Compositionality of letter shape in word recognition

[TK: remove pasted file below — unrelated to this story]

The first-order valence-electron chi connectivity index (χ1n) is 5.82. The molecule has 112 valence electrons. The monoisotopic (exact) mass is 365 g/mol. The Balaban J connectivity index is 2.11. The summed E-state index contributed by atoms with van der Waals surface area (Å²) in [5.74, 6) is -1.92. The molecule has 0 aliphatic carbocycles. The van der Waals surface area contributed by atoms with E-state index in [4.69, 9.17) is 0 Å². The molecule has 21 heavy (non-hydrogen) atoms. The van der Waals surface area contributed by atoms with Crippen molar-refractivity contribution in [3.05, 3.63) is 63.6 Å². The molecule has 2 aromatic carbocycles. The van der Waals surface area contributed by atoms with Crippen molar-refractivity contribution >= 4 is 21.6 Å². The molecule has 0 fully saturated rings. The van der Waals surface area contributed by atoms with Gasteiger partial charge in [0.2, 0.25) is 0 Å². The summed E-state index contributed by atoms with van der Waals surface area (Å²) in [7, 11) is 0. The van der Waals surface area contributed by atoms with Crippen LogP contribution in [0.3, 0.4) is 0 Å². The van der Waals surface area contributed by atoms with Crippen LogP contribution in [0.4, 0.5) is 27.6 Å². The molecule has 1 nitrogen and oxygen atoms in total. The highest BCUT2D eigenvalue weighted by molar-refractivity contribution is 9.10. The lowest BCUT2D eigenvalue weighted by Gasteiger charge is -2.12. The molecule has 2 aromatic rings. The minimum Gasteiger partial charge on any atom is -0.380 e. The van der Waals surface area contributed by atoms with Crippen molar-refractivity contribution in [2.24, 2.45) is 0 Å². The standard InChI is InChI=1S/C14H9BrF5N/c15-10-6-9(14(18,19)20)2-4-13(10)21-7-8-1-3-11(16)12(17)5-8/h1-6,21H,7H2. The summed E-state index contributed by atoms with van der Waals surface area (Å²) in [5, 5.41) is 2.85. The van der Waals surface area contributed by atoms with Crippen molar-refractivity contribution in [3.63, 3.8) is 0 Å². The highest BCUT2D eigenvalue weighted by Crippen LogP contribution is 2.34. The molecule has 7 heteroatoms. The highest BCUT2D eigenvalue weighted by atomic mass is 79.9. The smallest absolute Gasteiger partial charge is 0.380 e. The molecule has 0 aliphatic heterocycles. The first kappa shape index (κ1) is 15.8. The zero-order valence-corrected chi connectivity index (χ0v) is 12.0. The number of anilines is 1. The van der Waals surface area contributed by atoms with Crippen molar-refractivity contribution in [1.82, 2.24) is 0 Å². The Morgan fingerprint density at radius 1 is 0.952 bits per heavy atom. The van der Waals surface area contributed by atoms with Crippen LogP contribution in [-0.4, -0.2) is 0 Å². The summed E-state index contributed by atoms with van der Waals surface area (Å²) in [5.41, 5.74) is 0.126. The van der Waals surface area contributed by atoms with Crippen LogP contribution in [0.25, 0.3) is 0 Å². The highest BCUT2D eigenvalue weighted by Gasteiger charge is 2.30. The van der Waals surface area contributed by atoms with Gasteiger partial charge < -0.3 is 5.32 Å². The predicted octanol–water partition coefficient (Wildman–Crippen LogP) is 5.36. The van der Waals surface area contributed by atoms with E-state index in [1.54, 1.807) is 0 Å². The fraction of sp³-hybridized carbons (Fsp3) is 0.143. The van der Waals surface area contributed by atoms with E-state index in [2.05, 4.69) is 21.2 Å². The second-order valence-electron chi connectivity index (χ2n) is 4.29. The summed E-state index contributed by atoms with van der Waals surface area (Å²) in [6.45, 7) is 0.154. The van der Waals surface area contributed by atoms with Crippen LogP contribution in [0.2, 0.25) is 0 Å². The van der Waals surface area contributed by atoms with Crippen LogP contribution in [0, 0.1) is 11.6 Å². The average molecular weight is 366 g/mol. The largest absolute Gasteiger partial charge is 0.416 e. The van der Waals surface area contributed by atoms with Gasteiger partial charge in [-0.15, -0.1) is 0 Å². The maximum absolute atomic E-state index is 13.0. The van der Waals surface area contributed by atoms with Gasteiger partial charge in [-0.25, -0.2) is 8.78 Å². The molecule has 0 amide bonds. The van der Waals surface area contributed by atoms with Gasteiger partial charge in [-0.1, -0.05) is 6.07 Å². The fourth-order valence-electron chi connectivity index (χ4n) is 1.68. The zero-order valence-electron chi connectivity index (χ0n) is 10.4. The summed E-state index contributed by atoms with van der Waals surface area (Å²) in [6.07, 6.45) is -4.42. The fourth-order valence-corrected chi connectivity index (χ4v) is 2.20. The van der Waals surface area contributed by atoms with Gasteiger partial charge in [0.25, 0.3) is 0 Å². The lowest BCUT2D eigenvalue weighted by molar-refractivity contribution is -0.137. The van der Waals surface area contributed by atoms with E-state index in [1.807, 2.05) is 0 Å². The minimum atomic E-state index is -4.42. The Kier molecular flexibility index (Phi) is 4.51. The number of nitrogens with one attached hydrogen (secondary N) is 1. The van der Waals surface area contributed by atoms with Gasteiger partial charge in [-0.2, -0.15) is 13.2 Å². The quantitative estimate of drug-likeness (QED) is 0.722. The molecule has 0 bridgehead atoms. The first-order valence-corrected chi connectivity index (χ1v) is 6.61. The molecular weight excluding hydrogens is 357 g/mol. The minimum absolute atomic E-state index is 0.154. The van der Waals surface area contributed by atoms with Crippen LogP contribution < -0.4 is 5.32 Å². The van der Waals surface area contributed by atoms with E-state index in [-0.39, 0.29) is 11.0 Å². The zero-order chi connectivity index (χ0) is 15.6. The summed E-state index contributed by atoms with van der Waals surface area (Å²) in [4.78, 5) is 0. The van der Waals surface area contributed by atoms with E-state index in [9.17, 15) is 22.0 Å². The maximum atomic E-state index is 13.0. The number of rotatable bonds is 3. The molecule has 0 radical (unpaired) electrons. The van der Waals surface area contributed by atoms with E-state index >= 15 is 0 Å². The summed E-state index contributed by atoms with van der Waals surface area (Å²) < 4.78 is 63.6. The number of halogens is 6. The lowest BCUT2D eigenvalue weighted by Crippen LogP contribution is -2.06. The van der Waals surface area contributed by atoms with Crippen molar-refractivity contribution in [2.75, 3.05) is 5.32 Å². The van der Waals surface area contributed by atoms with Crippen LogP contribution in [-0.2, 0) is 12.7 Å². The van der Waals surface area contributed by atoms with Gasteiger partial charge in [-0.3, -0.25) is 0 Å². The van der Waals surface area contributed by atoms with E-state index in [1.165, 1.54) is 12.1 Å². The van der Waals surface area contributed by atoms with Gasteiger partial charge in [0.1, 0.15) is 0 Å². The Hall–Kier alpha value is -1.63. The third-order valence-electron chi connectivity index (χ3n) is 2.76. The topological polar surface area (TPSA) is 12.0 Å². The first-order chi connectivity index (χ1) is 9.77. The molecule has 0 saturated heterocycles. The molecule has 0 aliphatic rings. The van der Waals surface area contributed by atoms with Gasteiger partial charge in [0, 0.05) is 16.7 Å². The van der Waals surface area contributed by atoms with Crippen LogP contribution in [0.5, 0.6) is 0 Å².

As you read this sentence, your brain just performed a miraculous task of converting collections of letter shapes into meaning. Reading is a cultural invention that is thought to exploit the intrinsic recognition abilities of our visual system, but it also leads to widespread changes in the brain. How do visual representations change to enable efficient reading i.e. our ability to read words at a glance? It is widely believed that learning to read should lead to the formation of novel detectors for letter combinations, thereby creating word responses that are not predictable from single letters. Alternatively, reading could lead to separable or compositional word responses that are predictable from familiar letters or scripts. There is insufficient evidence to resolve this fundamental question in the literature. In my thesis, I have performed 3 main studies to address this fundamental question. In the first study, I explored the changes in representation associated with reading expertise. To address this, I compared the visual representations of readers and non-readers of two Indian languages, Telugu and Malayalam. I found a subtle change in visual representation with reading expertise, but surprisingly it decreased the interaction between letters of a word, thereby, making the letters of a word more compositional. Using fMRI, I found the locus of this effect in higher visual areas. In the second study, I explored the nature of visual representation that enable us to read words with spelling mistakes (jumbled words). To address this, I built computational models to predict the visual similarity between any two strings. This model is compositional in nature i.e. response of a word can be predicted using its individual letters. Interestingly, the time taken to identify a jumbled word or to classify it as a nonword is dependent solely on the visual similarity. This result extends the intrinsic capabilities of our visual system in word recognition. In the third study, I investigated the underlying neural correlates in a lexical decision task. Using fMRI, I recorded brain activity while subjects performed a lexical decision task 5 inside the scanner. Consistent with the first study, I found the neural correlates of visual representations in the Lateral Occipital area and the neural correlates of semantic space was found in temporal regions. Based on these observations, I theorize that VWFA receives bottom-up perceptual representation from higher visual areas and the stored representation of words from temporal regions that aids in the process of decision making. In a series of additional follow-up studies, I found that (1) The strength of compositional representations of words predicts the reading fluency in children; (2) The compositional representation is the key for better accuracies of neural networks trained on scene text recognition. 3) Finally, reading using peripheral vision becomes harder due to increased letter interactions. Taken together, the above studies demonstrate how reading increases the compositionality of visual word representations, and how this compositional representation enables efficient/fast reading.